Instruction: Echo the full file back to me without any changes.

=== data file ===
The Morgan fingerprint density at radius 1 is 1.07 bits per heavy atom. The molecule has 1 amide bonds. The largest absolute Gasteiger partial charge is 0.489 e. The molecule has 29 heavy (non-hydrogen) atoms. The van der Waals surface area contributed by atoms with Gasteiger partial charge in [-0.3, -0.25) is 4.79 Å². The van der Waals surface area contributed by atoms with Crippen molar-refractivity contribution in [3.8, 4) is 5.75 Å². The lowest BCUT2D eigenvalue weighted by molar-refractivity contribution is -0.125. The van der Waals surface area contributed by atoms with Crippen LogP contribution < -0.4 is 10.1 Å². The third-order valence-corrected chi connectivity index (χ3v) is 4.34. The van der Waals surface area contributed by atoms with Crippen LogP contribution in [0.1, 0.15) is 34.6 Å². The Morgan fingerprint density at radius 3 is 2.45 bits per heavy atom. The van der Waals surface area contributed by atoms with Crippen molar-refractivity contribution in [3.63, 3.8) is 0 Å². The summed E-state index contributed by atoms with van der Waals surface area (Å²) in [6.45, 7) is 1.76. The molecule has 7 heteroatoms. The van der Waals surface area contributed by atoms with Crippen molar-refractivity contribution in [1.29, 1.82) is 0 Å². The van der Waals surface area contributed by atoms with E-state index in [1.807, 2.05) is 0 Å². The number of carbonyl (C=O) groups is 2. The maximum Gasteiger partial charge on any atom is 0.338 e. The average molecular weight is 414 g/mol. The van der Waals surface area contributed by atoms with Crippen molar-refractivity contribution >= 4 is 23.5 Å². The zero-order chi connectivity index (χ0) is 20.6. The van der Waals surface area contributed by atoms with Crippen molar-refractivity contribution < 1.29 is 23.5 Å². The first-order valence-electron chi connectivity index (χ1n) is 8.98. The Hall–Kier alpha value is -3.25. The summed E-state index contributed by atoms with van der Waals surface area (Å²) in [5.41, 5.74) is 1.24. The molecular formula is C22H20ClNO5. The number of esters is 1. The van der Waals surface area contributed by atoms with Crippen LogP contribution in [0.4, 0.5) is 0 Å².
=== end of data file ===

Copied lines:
The Morgan fingerprint density at radius 1 is 1.07 bits per heavy atom. The molecule has 1 amide bonds. The largest absolute Gasteiger partial charge is 0.489 e. The molecule has 29 heavy (non-hydrogen) atoms. The van der Waals surface area contributed by atoms with Gasteiger partial charge in [-0.3, -0.25) is 4.79 Å². The van der Waals surface area contributed by atoms with Crippen molar-refractivity contribution in [3.8, 4) is 5.75 Å². The lowest BCUT2D eigenvalue weighted by molar-refractivity contribution is -0.125. The van der Waals surface area contributed by atoms with Crippen LogP contribution < -0.4 is 10.1 Å². The third-order valence-corrected chi connectivity index (χ3v) is 4.34. The van der Waals surface area contributed by atoms with Crippen LogP contribution in [0.1, 0.15) is 34.6 Å². The Morgan fingerprint density at radius 3 is 2.45 bits per heavy atom. The van der Waals surface area contributed by atoms with Crippen molar-refractivity contribution in [3.63, 3.8) is 0 Å². The summed E-state index contributed by atoms with van der Waals surface area (Å²) in [6.45, 7) is 1.76. The molecule has 7 heteroatoms. The van der Waals surface area contributed by atoms with Crippen molar-refractivity contribution in [1.29, 1.82) is 0 Å². The van der Waals surface area contributed by atoms with E-state index in [1.807, 2.05) is 0 Å². The number of carbonyl (C=O) groups is 2. The maximum Gasteiger partial charge on any atom is 0.338 e. The average molecular weight is 414 g/mol. The van der Waals surface area contributed by atoms with Crippen molar-refractivity contribution >= 4 is 23.5 Å². The zero-order chi connectivity index (χ0) is 20.6. The van der Waals surface area contributed by atoms with Crippen molar-refractivity contribution < 1.29 is 23.5 Å². The first-order valence-electron chi connectivity index (χ1n) is 8.98. The Hall–Kier alpha value is -3.25. The summed E-state index contributed by atoms with van der Waals surface area (Å²) in [5.41, 5.74) is 1.24. The molecular formula is C22H20ClNO5. The number of esters is 1. The van der Waals surface area contributed by atoms with Crippen LogP contribution in [0.4, 0.5) is 0 Å².